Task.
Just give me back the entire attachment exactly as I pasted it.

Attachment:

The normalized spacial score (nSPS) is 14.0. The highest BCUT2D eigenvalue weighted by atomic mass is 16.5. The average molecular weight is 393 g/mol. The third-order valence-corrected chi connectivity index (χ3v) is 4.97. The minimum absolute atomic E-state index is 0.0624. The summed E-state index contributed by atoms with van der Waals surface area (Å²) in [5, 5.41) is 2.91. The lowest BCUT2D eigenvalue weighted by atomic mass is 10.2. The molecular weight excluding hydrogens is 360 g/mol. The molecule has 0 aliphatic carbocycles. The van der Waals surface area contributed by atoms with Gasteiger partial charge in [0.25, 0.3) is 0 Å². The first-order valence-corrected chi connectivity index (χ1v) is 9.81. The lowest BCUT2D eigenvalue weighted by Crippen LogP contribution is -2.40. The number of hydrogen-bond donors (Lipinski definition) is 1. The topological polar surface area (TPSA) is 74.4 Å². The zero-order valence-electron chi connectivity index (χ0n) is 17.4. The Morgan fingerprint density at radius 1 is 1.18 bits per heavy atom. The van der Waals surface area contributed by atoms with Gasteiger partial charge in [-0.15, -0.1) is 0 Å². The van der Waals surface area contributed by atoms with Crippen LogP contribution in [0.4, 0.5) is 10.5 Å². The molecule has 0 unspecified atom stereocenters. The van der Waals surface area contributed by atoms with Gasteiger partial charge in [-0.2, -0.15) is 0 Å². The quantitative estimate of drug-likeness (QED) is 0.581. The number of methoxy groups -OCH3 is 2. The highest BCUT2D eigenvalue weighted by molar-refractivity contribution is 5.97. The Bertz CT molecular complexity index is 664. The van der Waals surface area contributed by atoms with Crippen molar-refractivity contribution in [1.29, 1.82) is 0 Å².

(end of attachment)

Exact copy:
The normalized spacial score (nSPS) is 14.0. The highest BCUT2D eigenvalue weighted by atomic mass is 16.5. The average molecular weight is 393 g/mol. The third-order valence-corrected chi connectivity index (χ3v) is 4.97. The minimum absolute atomic E-state index is 0.0624. The summed E-state index contributed by atoms with van der Waals surface area (Å²) in [5, 5.41) is 2.91. The lowest BCUT2D eigenvalue weighted by atomic mass is 10.2. The molecular weight excluding hydrogens is 360 g/mol. The molecule has 0 aliphatic carbocycles. The van der Waals surface area contributed by atoms with Gasteiger partial charge in [0.25, 0.3) is 0 Å². The first-order valence-corrected chi connectivity index (χ1v) is 9.81. The lowest BCUT2D eigenvalue weighted by Crippen LogP contribution is -2.40. The number of hydrogen-bond donors (Lipinski definition) is 1. The topological polar surface area (TPSA) is 74.4 Å². The zero-order valence-electron chi connectivity index (χ0n) is 17.4. The Morgan fingerprint density at radius 1 is 1.18 bits per heavy atom. The van der Waals surface area contributed by atoms with Gasteiger partial charge in [-0.15, -0.1) is 0 Å². The van der Waals surface area contributed by atoms with Crippen LogP contribution in [0.4, 0.5) is 10.5 Å². The molecule has 0 unspecified atom stereocenters. The van der Waals surface area contributed by atoms with Gasteiger partial charge in [-0.2, -0.15) is 0 Å². The quantitative estimate of drug-likeness (QED) is 0.581. The number of methoxy groups -OCH3 is 2. The highest BCUT2D eigenvalue weighted by molar-refractivity contribution is 5.97. The Bertz CT molecular complexity index is 664. The van der Waals surface area contributed by atoms with Crippen molar-refractivity contribution in [1.29, 1.82) is 0 Å².